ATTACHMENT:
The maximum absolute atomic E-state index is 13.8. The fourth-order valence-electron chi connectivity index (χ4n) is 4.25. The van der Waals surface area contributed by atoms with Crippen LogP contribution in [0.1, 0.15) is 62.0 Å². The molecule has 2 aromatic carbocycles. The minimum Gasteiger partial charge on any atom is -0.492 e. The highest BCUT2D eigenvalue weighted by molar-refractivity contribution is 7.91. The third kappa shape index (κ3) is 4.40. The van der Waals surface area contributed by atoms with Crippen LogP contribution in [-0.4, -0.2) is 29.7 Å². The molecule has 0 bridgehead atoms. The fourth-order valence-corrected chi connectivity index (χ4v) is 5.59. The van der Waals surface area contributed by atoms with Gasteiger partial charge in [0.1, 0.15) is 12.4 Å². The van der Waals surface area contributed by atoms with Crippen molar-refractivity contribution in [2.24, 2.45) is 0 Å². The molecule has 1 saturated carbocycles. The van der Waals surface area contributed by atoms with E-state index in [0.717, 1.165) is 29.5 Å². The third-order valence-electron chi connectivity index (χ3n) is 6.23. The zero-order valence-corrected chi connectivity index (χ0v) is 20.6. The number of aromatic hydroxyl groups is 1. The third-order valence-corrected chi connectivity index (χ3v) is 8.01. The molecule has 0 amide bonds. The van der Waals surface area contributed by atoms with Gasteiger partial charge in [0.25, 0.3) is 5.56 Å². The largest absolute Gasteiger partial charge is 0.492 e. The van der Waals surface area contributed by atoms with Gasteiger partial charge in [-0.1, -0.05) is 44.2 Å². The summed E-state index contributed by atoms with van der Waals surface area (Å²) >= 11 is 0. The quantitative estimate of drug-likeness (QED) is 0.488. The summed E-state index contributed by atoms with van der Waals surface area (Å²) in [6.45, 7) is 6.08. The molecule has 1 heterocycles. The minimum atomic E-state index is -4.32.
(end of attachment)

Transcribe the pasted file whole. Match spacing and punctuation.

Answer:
The maximum absolute atomic E-state index is 13.8. The fourth-order valence-electron chi connectivity index (χ4n) is 4.25. The van der Waals surface area contributed by atoms with Crippen LogP contribution in [0.1, 0.15) is 62.0 Å². The molecule has 2 aromatic carbocycles. The minimum Gasteiger partial charge on any atom is -0.492 e. The highest BCUT2D eigenvalue weighted by molar-refractivity contribution is 7.91. The third kappa shape index (κ3) is 4.40. The van der Waals surface area contributed by atoms with Crippen LogP contribution in [-0.4, -0.2) is 29.7 Å². The molecule has 0 bridgehead atoms. The fourth-order valence-corrected chi connectivity index (χ4v) is 5.59. The van der Waals surface area contributed by atoms with Gasteiger partial charge in [0.1, 0.15) is 12.4 Å². The van der Waals surface area contributed by atoms with Crippen molar-refractivity contribution in [2.24, 2.45) is 0 Å². The molecule has 1 saturated carbocycles. The van der Waals surface area contributed by atoms with E-state index in [0.717, 1.165) is 29.5 Å². The third-order valence-electron chi connectivity index (χ3n) is 6.23. The zero-order valence-corrected chi connectivity index (χ0v) is 20.6. The number of aromatic hydroxyl groups is 1. The third-order valence-corrected chi connectivity index (χ3v) is 8.01. The molecule has 0 amide bonds. The van der Waals surface area contributed by atoms with Gasteiger partial charge in [0.25, 0.3) is 5.56 Å². The largest absolute Gasteiger partial charge is 0.492 e. The van der Waals surface area contributed by atoms with Gasteiger partial charge in [-0.1, -0.05) is 44.2 Å². The summed E-state index contributed by atoms with van der Waals surface area (Å²) >= 11 is 0. The quantitative estimate of drug-likeness (QED) is 0.488. The summed E-state index contributed by atoms with van der Waals surface area (Å²) in [6.45, 7) is 6.08. The molecule has 1 heterocycles. The minimum atomic E-state index is -4.32.